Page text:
Directions

The ruins can be reached from the center at 318 E Main St in Springerville, AZ.

Hannagan Meadow and Lodge (AZ)

Hannagan Meadow plays an important role in the Coronado Trail's history. Here, during a 1926 highway dedication ceremony, the moniker "Coronado Trail" was first assigned. The rustic 2-story log lodge and restaurant provides scenic views of the forest and adjacent large meadow which is frequented by elk and deer herds grazing at the meadow's edge, accompanied by the occasional wolf, bear, and bobcat. Trail rides, hiking, mountain biking and cross country skiing are popular activities

Directions

Located 22 miles south of Alpine on U.S. 191 (Coronado Trail Scenic Byway) at approximately mile marker 232.

Morenci Open Pit Mine (AZ)

Coronado looked in vain for cities of gold as he traveled past Morenci in 1540. Prospectors 340 years later found veins of copper, silver, turquoise and gold. Now the largest mine and copper producer in North America, the Phelps Dodge Morenci Mine continues its strategic role in our nation's economy and security. At the Morenci Mine Overlook, visitors can see mountains that have been and are being moved to produce the copper needed for our nation's vehicles, homes and businesses.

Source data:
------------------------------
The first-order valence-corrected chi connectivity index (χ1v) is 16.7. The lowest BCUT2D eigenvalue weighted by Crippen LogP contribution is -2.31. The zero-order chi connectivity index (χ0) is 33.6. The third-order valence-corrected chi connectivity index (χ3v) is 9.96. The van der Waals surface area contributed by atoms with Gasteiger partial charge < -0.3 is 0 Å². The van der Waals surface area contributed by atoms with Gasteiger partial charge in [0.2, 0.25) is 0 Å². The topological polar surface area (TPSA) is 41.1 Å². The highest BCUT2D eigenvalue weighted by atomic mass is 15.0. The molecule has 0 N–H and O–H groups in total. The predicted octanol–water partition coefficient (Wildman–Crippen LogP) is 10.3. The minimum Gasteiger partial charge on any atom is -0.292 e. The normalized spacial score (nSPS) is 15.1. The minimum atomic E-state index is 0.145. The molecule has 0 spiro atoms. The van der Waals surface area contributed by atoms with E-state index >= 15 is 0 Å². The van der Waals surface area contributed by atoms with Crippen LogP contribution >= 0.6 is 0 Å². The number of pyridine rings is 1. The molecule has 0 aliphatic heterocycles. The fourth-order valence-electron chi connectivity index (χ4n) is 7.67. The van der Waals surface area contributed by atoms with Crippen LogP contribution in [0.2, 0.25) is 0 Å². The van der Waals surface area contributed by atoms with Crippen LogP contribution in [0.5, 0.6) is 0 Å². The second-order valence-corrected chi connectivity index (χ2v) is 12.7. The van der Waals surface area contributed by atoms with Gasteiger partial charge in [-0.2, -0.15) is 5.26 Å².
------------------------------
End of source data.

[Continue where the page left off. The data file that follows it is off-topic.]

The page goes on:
Springerville & Eagar (AZ)

The sister towns of Eagar and Springerville are located in the6800 ft. high Round Valley and form the Northern gateway for theCoronado Trail. Founded in 1868 & 1870, they formed the E-Wcrossroads of AZ & NM and were a stop on N. America's 1sttranscontinental highway. Along with hiking, camping, and fishingat nearby Becker, Lyman, and Mexican Hay Lakes, visitors areattracted to the Pre-Columbian ruins at the Casa Malpais Pueblo.Locally there are two pioneer era museums.

Directions

Eagar is 2 miles South of Springerville. Take US 191 in downtown Springerville & travel South to Eagar.

Details

Length:
123 miles (197 km)
Time:
Allow 4 to 5 hours of driving time, including over 400 switchbacks
Main Roads:
US-191 S
Fees:
There are no fees along the road itself but some campgrounds charge fees.

Map + Directions

Customizable Directions